A few delegates were teary-eyed and most were on their feet when Newark, N.J., Mayor Cory Booker delivered a stirring address to the Democratic National Convention on Tuesday in support of President Obama and the party platform.
Too bad his speech was given four hours before Americans tuned in and networks began their coverage of the convention.
Only three short months ago, the charismatic Booker—known around the country for his prolific Twitter feed and for running into a burning house to save his neighbor’s daughter—found himself on the hot seat when he called the Obama campaign’s attacks on Bain Capital “nauseating.”
“To me, it’s just we’re getting to a ridiculous point in America. Especially that I know I live in a state where pension funds, unions, and other people invest in companies like Bain Capital. If you look at the totality of Bain Capital’s record, they’ve done a lot to support businesses, to grow businesses,” he said in an appearance on Meet the Press in May, veering away from the campaign script. “Enough is enough. Stop attacking private equity.”
Booker went on to air a four-minute “hostage video” to walk back his remarks after being contacted by the campaign. He hasn’t appeared as an Obama surrogate on national television since then, and when the convention schedule was released, he was pointedly left out of prime time, unlike some other, lesser-known, mayors, such as Julian Castro of San Antonio.
Nevertheless, Booker was back on message and back in the game on Tuesday night. There was no mention of private equity but there was a rousing defense of Democratic policies to benefit the middle class. Don’t tell Booker no one was listening.
“You should be able to afford health care for your families. You should be able to retire with dignity and respect. And you should be able to give your children the kind of education that allows them to dream even bigger, go even further, and accomplish more than you could have imagined,” Booker boomed to hearty applause.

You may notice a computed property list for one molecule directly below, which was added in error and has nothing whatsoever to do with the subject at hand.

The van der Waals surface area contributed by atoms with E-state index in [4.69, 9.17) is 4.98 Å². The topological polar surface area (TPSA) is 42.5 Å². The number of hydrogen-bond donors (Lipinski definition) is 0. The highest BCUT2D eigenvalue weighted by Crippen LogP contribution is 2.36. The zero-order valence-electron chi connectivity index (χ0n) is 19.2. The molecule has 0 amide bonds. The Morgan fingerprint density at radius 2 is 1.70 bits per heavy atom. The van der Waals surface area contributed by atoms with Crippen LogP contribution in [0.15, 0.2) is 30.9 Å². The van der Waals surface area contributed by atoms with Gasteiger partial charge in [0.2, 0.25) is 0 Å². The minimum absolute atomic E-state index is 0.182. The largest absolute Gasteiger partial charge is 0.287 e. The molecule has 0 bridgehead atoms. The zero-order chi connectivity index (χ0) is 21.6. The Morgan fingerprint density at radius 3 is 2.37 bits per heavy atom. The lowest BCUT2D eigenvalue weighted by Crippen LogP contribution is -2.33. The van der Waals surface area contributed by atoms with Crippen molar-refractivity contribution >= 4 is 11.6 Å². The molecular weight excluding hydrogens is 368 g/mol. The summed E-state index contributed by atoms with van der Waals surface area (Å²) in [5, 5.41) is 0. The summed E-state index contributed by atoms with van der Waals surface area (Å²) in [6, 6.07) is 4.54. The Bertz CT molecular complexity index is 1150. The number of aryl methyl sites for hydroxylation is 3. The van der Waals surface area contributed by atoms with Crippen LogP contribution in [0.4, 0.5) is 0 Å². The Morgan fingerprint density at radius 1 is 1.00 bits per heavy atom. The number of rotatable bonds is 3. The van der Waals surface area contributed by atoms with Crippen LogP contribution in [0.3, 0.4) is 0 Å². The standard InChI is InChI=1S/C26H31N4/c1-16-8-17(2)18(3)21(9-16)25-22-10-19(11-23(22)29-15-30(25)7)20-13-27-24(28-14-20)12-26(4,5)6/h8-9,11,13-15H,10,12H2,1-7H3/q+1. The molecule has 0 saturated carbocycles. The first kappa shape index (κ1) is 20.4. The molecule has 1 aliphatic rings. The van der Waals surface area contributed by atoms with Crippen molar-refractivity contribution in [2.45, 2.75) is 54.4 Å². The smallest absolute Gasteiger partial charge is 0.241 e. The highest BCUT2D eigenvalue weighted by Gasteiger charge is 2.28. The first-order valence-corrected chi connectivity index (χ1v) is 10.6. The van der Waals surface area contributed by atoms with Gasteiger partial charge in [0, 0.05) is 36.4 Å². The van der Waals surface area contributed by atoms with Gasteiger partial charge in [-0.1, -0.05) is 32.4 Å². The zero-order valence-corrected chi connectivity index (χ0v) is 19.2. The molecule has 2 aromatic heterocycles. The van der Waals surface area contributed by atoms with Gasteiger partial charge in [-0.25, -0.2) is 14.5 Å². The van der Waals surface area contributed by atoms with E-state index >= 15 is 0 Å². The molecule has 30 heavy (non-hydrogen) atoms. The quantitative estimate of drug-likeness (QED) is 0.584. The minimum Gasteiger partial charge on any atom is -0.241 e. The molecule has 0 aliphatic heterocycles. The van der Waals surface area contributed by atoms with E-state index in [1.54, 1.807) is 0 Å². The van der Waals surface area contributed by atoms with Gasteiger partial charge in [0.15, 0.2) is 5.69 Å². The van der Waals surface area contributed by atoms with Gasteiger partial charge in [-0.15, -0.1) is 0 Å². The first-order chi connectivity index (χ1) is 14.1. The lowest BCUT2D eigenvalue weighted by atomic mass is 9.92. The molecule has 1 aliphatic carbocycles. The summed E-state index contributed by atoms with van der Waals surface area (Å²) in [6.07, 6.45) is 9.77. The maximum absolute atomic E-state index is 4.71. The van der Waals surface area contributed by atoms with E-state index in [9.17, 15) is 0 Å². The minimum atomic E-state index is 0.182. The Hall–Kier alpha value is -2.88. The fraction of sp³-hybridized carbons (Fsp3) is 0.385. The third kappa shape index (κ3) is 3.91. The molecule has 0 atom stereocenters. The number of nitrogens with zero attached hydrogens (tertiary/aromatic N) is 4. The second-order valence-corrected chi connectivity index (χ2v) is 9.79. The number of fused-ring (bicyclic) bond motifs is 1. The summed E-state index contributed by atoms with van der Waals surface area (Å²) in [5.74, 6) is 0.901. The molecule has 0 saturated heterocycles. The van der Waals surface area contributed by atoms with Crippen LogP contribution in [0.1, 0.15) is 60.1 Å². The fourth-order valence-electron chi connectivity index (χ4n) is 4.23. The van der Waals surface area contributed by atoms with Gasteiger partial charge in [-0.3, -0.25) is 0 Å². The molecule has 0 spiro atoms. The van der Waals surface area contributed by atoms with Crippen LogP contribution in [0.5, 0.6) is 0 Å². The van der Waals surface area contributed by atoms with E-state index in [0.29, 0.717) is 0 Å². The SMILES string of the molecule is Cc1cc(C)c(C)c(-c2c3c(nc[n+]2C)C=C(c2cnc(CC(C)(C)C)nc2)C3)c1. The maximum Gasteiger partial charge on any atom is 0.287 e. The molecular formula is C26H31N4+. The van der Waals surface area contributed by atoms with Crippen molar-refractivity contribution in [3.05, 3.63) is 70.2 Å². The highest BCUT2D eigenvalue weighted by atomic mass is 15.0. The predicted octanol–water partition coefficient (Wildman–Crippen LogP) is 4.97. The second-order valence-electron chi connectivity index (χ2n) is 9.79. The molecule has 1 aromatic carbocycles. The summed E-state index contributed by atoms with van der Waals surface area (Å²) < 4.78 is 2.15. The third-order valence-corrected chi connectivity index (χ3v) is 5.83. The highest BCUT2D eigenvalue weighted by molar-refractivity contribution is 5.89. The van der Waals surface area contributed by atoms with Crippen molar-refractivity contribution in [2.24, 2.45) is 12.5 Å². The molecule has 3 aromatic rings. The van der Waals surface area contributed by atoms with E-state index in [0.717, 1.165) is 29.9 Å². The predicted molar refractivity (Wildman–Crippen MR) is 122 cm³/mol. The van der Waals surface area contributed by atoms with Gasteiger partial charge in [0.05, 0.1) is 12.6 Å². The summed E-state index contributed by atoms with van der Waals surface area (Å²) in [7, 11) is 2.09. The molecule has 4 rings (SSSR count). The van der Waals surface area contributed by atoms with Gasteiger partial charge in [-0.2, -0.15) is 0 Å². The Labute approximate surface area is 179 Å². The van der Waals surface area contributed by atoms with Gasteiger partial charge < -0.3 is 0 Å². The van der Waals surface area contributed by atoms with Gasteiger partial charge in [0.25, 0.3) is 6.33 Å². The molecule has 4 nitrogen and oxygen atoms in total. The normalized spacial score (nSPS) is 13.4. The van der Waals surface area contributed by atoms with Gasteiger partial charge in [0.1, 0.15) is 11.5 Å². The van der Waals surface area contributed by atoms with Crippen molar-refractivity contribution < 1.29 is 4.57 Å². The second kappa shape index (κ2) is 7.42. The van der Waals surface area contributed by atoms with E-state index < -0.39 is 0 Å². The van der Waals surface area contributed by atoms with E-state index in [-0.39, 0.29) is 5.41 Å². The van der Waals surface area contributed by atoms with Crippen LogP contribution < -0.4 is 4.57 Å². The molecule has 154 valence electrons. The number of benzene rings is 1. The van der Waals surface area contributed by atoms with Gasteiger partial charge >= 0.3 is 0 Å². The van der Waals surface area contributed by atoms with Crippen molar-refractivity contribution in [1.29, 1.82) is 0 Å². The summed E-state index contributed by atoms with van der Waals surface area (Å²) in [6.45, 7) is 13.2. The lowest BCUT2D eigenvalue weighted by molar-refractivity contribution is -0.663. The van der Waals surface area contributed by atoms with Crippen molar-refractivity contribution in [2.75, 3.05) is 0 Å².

Rutgers political-science professor Ross Baker said that Booker’s remarks were tailored narrowly enough to be seen as a hit on Republican nominee Mitt Romney but not on Wall Street as a whole; financial firms, after all, have given to Booker’s campaigns and partnered with him on Newark initiatives.
Was Booker’s early-evening slot a slap on the wrist for his earlier transgression? Baker doesn’t think so. “I suppose if Cory Booker were doing the scheduling, he would’ve put himself later, but he wasn’t, and he was given a nice chunk of time, and I really think it made sense,” said Baker, a former Democratic consultant and Senate aide.
Booker managed to rev up the party faithful as a warm-up to speakers later in the night, and he introduced himself to activists who could be helpful, especially in fundraising, if and when Booker decides to run for higher office. In New Jersey, it’s widely acknowledged that Booker’s ambitions go beyond Newark, and he is said to be weighing a run against Gov. Chris Christie in 2013.
Still, there were some drawbacks to airing in the early-bird hour. Two Democratic consultants contacted for this story couldn’t comment—both had missed Booker’s speech.